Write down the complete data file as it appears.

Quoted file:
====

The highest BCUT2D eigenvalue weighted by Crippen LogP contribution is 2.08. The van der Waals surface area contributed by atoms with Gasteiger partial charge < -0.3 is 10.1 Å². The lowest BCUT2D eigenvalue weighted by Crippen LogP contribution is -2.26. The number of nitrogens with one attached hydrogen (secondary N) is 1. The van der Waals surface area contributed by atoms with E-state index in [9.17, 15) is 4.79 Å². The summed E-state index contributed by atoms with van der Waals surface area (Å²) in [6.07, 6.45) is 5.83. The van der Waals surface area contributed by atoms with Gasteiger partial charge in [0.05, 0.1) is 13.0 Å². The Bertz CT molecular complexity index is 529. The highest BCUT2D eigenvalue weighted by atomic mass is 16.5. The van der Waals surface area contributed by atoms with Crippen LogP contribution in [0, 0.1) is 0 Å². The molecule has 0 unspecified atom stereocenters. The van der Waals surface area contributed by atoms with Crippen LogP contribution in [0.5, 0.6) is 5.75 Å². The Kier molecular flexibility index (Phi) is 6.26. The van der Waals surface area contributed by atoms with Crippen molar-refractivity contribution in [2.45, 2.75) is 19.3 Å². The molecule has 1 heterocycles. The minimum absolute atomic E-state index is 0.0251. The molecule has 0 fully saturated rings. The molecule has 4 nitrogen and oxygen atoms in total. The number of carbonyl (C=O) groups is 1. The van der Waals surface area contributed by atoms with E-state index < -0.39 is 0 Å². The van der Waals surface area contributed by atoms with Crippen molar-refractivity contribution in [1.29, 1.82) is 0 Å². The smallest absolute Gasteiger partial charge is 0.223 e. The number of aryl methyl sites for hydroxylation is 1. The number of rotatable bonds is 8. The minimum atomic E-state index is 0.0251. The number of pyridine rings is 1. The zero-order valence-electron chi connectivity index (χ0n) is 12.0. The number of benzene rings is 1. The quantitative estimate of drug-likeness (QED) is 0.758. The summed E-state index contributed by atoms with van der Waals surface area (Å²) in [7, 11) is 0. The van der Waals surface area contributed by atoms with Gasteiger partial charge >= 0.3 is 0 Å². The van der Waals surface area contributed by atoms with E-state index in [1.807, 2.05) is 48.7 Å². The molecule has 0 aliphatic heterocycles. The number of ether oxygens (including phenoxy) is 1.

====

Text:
The highest BCUT2D eigenvalue weighted by Crippen LogP contribution is 2.08. The van der Waals surface area contributed by atoms with Gasteiger partial charge < -0.3 is 10.1 Å². The lowest BCUT2D eigenvalue weighted by Crippen LogP contribution is -2.26. The number of nitrogens with one attached hydrogen (secondary N) is 1. The van der Waals surface area contributed by atoms with E-state index in [9.17, 15) is 4.79 Å². The summed E-state index contributed by atoms with van der Waals surface area (Å²) in [6.07, 6.45) is 5.83. The van der Waals surface area contributed by atoms with Gasteiger partial charge in [0.05, 0.1) is 13.0 Å². The Bertz CT molecular complexity index is 529. The highest BCUT2D eigenvalue weighted by atomic mass is 16.5. The van der Waals surface area contributed by atoms with Crippen LogP contribution in [0, 0.1) is 0 Å². The molecule has 0 unspecified atom stereocenters. The van der Waals surface area contributed by atoms with Crippen LogP contribution in [0.5, 0.6) is 5.75 Å². The Kier molecular flexibility index (Phi) is 6.26. The van der Waals surface area contributed by atoms with Crippen molar-refractivity contribution in [2.45, 2.75) is 19.3 Å². The molecule has 1 heterocycles. The minimum absolute atomic E-state index is 0.0251. The molecule has 0 fully saturated rings. The molecule has 4 nitrogen and oxygen atoms in total. The number of carbonyl (C=O) groups is 1. The van der Waals surface area contributed by atoms with E-state index < -0.39 is 0 Å². The van der Waals surface area contributed by atoms with Crippen molar-refractivity contribution in [1.29, 1.82) is 0 Å². The smallest absolute Gasteiger partial charge is 0.223 e. The number of aryl methyl sites for hydroxylation is 1. The number of rotatable bonds is 8. The minimum atomic E-state index is 0.0251. The number of pyridine rings is 1. The zero-order valence-electron chi connectivity index (χ0n) is 12.0. The number of benzene rings is 1. The quantitative estimate of drug-likeness (QED) is 0.758. The summed E-state index contributed by atoms with van der Waals surface area (Å²) in [7, 11) is 0. The van der Waals surface area contributed by atoms with Gasteiger partial charge >= 0.3 is 0 Å². The van der Waals surface area contributed by atoms with E-state index in [1.807, 2.05) is 48.7 Å². The molecule has 0 aliphatic heterocycles. The number of ether oxygens (including phenoxy) is 1.